Stories about Labor from June, 2007
No longer a tax haven, people in Bahrain are fuming at the introduction of a one per cent tax to benefit an Unemployment Fund. Bloggers caught on the bug and are ranting and fuming on their blogs in this report by Ayesha Saldanha. In other related matters, bloggers talk about a new law which bans workers from working between noon and 4pm in the summer heat, lavish weddings and the forgotten 'martyrs' of the civil unrest which rocked Bahrain in the 90s.
CCTV News investigation team asked the Tianya community to submit information concerning extravagant and luxurious building in China (zh). There were many submission. Cha Jing highlighted one of the comments: Without building all these, where to sell all those bricks (produced by slave labour) in Shanxi? (zh)
Tan Weishan posted some photos of the victims of slave labour in Shanxi brick kiln, one of them lost his legs because of the supervisor abuse. He was dumped in the middle of the mountain in 2002. Eventhough he had won the court case and the brick kiln had to...
Algerian Nouri gets us in into the debate of changing the weekly holiday from Thursday/Friday to Saturday/Sunday here.
As imported Indian labourers marched against unfair wages on a high-profile resort project, Corruption-free Anguilla writes: “Our government has lost its way. It was the compassion of the ordinary Anguillian that redeemed our government today.”
Edward Hugh of A Fistful of Euros posts a thorough examination of Latvia's economy, complete with some policy proposals.
Chronicles from a Caribbean Cubicle links to research which finds a connection between engaged employees and increased competitiveness: “Interesting, especially given my estimate that some 60-80% of Caribbean employees are disengaged.”
The CARICOM journalist that was recently deported from Antigua and Barbuda tells his tale to Barbados Free Press.
Among the 10 most polluted cities within China, the top three were at Shanxi province. As Zuo Ai Chong pointed out, pollution in China is always related with politics, Shanxi's pollution is somehow related to its illegal mining of coal and recent slave workers scandal (zh).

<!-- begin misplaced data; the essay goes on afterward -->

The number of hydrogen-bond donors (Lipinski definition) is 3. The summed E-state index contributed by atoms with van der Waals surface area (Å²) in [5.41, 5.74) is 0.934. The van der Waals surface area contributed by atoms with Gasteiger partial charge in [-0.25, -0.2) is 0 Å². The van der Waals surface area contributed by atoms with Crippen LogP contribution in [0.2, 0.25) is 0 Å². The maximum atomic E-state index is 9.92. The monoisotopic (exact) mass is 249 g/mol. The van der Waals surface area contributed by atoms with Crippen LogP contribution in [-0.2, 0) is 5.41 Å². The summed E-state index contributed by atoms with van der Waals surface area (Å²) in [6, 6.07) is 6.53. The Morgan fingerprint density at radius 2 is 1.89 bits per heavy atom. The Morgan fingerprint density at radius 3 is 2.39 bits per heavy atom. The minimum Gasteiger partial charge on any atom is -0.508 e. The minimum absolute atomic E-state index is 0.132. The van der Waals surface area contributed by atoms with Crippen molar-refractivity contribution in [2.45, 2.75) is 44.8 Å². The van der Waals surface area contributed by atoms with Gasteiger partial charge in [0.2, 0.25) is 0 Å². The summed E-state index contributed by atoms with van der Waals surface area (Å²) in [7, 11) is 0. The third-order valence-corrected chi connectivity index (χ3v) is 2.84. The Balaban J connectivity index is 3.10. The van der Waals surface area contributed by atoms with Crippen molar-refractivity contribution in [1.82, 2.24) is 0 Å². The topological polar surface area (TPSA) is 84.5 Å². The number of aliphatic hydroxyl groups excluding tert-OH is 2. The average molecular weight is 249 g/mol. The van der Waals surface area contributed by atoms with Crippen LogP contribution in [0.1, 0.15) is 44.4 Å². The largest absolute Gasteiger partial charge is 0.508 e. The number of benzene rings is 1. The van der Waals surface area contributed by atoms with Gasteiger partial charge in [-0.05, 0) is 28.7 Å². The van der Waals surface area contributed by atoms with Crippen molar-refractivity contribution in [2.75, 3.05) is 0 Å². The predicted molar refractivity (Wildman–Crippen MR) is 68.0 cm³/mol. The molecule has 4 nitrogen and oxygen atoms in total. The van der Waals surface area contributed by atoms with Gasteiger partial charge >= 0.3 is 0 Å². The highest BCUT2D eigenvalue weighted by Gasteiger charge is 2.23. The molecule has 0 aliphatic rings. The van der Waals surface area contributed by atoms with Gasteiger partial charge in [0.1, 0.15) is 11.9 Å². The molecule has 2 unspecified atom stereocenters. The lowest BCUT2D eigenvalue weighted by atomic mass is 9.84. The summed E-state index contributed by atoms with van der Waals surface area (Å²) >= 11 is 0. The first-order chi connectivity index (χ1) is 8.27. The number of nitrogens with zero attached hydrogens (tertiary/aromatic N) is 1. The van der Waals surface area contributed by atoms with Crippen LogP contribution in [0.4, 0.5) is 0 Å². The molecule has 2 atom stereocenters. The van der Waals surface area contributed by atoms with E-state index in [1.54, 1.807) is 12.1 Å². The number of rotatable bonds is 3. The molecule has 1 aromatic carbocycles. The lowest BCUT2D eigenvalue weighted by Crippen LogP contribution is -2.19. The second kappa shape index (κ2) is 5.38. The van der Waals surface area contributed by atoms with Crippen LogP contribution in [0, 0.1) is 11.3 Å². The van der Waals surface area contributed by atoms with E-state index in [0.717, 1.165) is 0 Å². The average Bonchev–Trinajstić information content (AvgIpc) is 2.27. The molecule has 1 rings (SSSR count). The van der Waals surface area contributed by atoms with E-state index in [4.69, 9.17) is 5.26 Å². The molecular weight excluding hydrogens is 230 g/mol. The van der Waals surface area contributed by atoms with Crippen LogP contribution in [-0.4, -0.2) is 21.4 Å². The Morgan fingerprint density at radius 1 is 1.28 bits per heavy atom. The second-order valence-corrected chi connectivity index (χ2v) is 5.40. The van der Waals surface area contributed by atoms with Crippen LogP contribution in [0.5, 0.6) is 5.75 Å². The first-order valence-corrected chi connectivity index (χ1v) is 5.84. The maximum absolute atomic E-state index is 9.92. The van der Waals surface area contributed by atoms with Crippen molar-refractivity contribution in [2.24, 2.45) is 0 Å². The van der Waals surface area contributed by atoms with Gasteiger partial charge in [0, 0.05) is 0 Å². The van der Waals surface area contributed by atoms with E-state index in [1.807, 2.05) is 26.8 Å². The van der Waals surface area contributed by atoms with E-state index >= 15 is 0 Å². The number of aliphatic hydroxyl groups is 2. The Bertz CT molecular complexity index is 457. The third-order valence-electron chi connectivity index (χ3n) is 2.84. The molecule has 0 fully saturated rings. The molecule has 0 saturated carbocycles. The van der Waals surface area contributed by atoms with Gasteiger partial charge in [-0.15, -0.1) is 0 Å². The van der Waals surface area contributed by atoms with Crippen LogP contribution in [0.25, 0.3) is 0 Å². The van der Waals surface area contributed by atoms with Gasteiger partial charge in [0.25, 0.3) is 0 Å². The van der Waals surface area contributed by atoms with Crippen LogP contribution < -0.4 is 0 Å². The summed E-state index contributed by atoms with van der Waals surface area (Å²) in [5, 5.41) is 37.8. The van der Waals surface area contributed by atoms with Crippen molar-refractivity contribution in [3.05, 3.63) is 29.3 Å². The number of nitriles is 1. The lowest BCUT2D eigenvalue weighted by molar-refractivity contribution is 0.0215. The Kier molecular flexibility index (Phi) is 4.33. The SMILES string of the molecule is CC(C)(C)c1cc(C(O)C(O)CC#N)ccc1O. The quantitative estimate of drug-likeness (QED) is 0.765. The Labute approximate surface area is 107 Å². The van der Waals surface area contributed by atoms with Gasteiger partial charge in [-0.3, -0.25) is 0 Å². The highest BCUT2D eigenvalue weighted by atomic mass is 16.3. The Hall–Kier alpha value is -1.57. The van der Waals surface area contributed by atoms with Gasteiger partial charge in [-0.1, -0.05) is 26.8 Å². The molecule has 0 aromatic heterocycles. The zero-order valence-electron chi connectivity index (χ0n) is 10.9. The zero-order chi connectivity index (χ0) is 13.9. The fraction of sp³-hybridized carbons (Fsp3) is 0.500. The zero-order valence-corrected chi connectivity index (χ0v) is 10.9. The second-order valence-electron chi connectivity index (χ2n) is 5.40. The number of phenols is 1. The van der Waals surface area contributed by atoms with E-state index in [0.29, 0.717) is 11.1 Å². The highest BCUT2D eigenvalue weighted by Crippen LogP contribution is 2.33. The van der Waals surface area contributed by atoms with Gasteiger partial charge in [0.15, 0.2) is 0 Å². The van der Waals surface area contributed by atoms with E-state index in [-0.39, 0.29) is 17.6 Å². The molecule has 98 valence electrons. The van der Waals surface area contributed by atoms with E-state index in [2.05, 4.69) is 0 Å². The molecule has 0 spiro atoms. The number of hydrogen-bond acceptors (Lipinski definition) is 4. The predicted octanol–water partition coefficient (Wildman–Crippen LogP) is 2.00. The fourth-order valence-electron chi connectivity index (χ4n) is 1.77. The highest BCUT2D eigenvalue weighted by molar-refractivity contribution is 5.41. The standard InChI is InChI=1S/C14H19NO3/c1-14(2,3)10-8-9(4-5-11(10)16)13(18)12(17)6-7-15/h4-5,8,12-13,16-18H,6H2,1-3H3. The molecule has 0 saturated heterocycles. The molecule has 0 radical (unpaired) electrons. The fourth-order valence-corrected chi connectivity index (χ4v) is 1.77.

Money matters feature high in the posts of Bahraini bloggers this week, writes Ayesha Saldanha. Other issues being tackled include: Are taxes un-Islamic? Is culture and art appreciated in Bahrain? And how hot does it really get in the Middle East in Summer?
Jamie from Two Koreas blogs about the increase in income gap in South Korea and two stories about Chaebol's labour management, including companies strategies for intervening in a union election and Samsung's labour training for mass game.
Arosak Kooki writes [Fa]that a worker in Rasht committed suicide.He did not get paid for several months and he could not survive anymore.When he asked his boss for his money,the factory owner told him “go kill yourself”, I have no money!The blogger says that in Islamic Republic in the name...
Bahraini blogger emoodz gives us his two cents on a new scheme to introduce the dole in Bahrain.
Voyage, means a period of trip to anywhere. 15840, it is the minimum wage for workers in Taiwan. However, for migrant workers in Taiwan, it means the “maximum”. By naming Voyage 15840, TIWA (Taiwan International Workers’ Association) gathered all the photo works from 19 migrant workers in Taiwan. They published...
Bingfeng observes some interesting features in the online discussion of slave labour despite the government censorship instruction.
The 5Rivers Kid acknowledges the celebration of Labour Day in Trinidad and Tobago.
“If your lady manager invited you for lunch in your dream, would you tell her the next day about it?” writes Purgatorian from Kuwait.
ESWN translated various local reports on Shanxi slave workers issue. They give more background on the morality of contemporary Chinese society.
Bingfeng put together reports on the Shanxi slave labour scandal. Chong from interlocals translated an internet article on the power of internet to expose and rescue the forced labour.
When Ukrainian news site Korrespondent.net reported last week that Kyiv street cleaners would be receiving $400 a month beginning this June, a number of readers confessed that they were earning less working as college lecturers or medical doctors. How some skilled Ukrainians manage to survive on their meager salaries was highlighted five days later, when Korrespondent.net ran a piece about a college lecturer who had told her students they were to pay her to pass their exams. To the readers who have commented on the story, corruption at Ukrainian colleges appears to be a familiar subject: hardly anyone was shocked by the lecturer's crime, but many found it surprising that the woman was charging very little.
Last November, the Korean government finally changed the law for irregular workers. To fight discrimination against irregular workers and despotism of companies, the most significant change was to force companies to switch the status of irregular workers who have worked in the company more than two years to that of...